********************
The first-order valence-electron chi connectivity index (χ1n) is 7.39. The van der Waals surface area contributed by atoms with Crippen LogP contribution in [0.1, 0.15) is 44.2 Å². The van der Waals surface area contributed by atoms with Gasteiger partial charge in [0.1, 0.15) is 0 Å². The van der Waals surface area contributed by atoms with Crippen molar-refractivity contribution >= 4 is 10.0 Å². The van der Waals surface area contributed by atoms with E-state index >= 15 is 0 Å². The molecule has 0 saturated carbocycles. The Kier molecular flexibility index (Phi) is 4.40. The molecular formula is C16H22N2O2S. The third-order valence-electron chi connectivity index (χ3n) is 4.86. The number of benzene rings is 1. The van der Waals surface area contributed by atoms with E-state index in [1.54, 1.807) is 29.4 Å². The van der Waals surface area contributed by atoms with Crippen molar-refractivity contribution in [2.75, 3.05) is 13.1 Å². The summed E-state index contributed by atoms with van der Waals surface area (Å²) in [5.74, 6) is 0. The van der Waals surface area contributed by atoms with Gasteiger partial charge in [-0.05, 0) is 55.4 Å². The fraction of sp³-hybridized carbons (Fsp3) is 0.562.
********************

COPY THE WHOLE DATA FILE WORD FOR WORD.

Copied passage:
The first-order valence-electron chi connectivity index (χ1n) is 7.39. The van der Waals surface area contributed by atoms with Crippen LogP contribution in [0.1, 0.15) is 44.2 Å². The van der Waals surface area contributed by atoms with Gasteiger partial charge in [0.1, 0.15) is 0 Å². The van der Waals surface area contributed by atoms with Crippen molar-refractivity contribution >= 4 is 10.0 Å². The van der Waals surface area contributed by atoms with E-state index >= 15 is 0 Å². The molecule has 0 saturated carbocycles. The Kier molecular flexibility index (Phi) is 4.40. The molecular formula is C16H22N2O2S. The third-order valence-electron chi connectivity index (χ3n) is 4.86. The number of benzene rings is 1. The van der Waals surface area contributed by atoms with E-state index in [1.54, 1.807) is 29.4 Å². The van der Waals surface area contributed by atoms with Crippen molar-refractivity contribution in [2.75, 3.05) is 13.1 Å². The summed E-state index contributed by atoms with van der Waals surface area (Å²) in [5.74, 6) is 0. The van der Waals surface area contributed by atoms with Gasteiger partial charge in [-0.05, 0) is 55.4 Å². The fraction of sp³-hybridized carbons (Fsp3) is 0.562.